Wyatt now has legal custody of her grandsons, but receives no child support. “This isn’t for me, this is for them,” she said. “My daughter took off (one day) and then brought them (to my house) at 2:30 in the morning. They climbed into bed and said, ‘Grandma, we don’t want to sleep in mommy’s car anymore.’ And I told them they’ll never have to. I bust my tail for these boys every second of every day, because I don’t know what their alternative would be.”

Wyatt said the pantry’s evening hours are important. “When you’ve got parents that are trying to work, not everybody can get to a food pantry that runs from 10 a.m. to 11 a.m. on the third Tuesday of the month,” she said. “On Saturday mornings, you might have 80 other people in line for a food pantry that may or may not run out of stuff. At Farrington, we know that we can walk in on Wednesday night and get two boxes of cereal, four cans of chicken noodle soup, drink boxes … whatever they’ve got on their shelves. That little bit of help to make it through the week is great. It’s a good thing. I also like that they give you assigned times and a helper who asks you what you need.”

According to Jackson, that’s key to her plan.

“Sending families home with groceries is just the beginning,” she said. “Because we are just starting, we are trying to navigate what other resources we can help them with and what other outside assistance they receive such as food stamps or TANF. That will help us determine how often we will let them come, how much food they need, and if they need to transfer and get additional help. For example, do they need to participate in our budgeting classes?”

“It’s just the beginning of a conversation of how we can help and how we can get them linked to better resources,” said Jackson.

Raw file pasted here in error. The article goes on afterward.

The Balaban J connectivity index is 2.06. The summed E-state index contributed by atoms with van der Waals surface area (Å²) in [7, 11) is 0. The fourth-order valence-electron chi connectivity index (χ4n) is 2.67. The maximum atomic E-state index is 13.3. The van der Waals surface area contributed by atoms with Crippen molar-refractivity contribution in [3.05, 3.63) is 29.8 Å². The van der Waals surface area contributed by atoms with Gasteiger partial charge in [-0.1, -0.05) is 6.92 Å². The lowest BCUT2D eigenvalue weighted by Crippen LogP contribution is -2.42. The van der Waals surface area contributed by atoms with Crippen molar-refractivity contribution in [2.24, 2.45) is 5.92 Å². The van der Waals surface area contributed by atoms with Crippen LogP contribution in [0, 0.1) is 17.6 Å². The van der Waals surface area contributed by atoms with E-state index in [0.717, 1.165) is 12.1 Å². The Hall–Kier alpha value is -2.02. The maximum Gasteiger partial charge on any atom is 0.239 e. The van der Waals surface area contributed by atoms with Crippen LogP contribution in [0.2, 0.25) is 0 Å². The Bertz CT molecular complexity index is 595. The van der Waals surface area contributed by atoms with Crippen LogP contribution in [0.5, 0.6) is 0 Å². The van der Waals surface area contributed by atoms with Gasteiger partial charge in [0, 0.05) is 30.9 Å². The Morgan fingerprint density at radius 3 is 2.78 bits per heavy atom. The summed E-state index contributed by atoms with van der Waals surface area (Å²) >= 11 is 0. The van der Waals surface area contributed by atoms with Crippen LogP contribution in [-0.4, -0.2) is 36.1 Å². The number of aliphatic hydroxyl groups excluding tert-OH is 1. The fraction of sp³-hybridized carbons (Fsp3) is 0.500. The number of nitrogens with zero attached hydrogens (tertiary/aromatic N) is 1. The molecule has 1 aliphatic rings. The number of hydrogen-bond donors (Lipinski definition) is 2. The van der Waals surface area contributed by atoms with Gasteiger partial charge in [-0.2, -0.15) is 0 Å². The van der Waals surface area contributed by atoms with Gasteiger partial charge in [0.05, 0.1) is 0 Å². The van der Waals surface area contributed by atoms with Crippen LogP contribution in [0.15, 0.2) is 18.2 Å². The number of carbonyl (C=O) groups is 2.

Non-perishable items in the pantry are donated by members of the church, including Connection Pointe’s children’s ministry which held a special food drive.

“When I created the list for the food drive, I had to really pay attention to the diversity of the school,” said Jackson. “It’s a melting pot. We try to stock foods that meet the cultural preferences of diverse families, but we also go through a lot of cereal, peanut butter, juice, pasta, and helper meals.”

Jackson hopes the pantry at Clarence Farrington can be a model for other churches that want to partner with the families and schools in their communities.

More than 15 schools in the IPS district offer food pantries or food distribution programs. Parents should contact their school’s Parent Involvement Educator or Community Liaison to find out about food pantry hours and types of assistance at their school.

Those schools include:

  • Arsenal Technical High School
  • Crispus Attucks High School
  • Daniel Webster School 46
  • James Russell Lowell School 51
  • James Whitcomb Riley School 43
  • Northwest High School
  • Shortridge High School
  • Sidener Academy
  • Washington Irving School 14

Parents should contact their school’s Parent Involvement Educator or Community Liaison to find out about food pantry hours and types of assistance at their school. “If they don’t have a food pantry at their school, they should call another school nearby,” said Sandra Sears, IPS Parent Involvement Coordinator. “They will be welcomed with open arms at any IPS school. We are here to help all families and all of our students.”

To donate to the Clarence Farrington Food Pantry, call Michelle Jackson at 317.852.2221, ext. 226, for a list of needed food items.